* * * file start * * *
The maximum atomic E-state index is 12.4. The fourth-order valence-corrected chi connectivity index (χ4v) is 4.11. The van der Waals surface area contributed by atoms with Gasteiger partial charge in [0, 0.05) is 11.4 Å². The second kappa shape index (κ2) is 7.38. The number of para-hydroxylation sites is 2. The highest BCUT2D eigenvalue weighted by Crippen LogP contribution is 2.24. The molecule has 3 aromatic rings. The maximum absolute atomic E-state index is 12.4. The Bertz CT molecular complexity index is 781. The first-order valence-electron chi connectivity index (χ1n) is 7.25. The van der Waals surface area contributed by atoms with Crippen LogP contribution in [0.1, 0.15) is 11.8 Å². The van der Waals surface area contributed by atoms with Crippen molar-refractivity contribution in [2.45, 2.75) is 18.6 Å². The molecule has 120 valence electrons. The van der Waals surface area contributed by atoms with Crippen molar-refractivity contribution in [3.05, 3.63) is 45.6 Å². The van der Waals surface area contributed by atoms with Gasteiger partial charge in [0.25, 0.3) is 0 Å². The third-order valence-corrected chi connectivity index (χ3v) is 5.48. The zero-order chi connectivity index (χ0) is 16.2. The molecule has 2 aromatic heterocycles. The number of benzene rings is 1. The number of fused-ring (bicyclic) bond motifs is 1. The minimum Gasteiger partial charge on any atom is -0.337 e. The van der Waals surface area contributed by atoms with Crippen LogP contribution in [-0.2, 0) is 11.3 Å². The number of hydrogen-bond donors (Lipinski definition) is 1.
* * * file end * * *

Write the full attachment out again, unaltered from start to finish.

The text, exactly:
The maximum atomic E-state index is 12.4. The fourth-order valence-corrected chi connectivity index (χ4v) is 4.11. The van der Waals surface area contributed by atoms with Gasteiger partial charge in [0, 0.05) is 11.4 Å². The second kappa shape index (κ2) is 7.38. The number of para-hydroxylation sites is 2. The highest BCUT2D eigenvalue weighted by Crippen LogP contribution is 2.24. The molecule has 3 aromatic rings. The maximum absolute atomic E-state index is 12.4. The Bertz CT molecular complexity index is 781. The first-order valence-electron chi connectivity index (χ1n) is 7.25. The van der Waals surface area contributed by atoms with Crippen LogP contribution in [0.1, 0.15) is 11.8 Å². The van der Waals surface area contributed by atoms with Crippen molar-refractivity contribution in [2.45, 2.75) is 18.6 Å². The molecule has 120 valence electrons. The van der Waals surface area contributed by atoms with Crippen molar-refractivity contribution in [3.05, 3.63) is 45.6 Å². The van der Waals surface area contributed by atoms with Gasteiger partial charge in [0.25, 0.3) is 0 Å². The third-order valence-corrected chi connectivity index (χ3v) is 5.48. The zero-order chi connectivity index (χ0) is 16.2. The molecule has 2 aromatic heterocycles. The number of benzene rings is 1. The number of fused-ring (bicyclic) bond motifs is 1. The minimum Gasteiger partial charge on any atom is -0.337 e. The van der Waals surface area contributed by atoms with Crippen LogP contribution in [-0.2, 0) is 11.3 Å². The number of hydrogen-bond donors (Lipinski definition) is 1.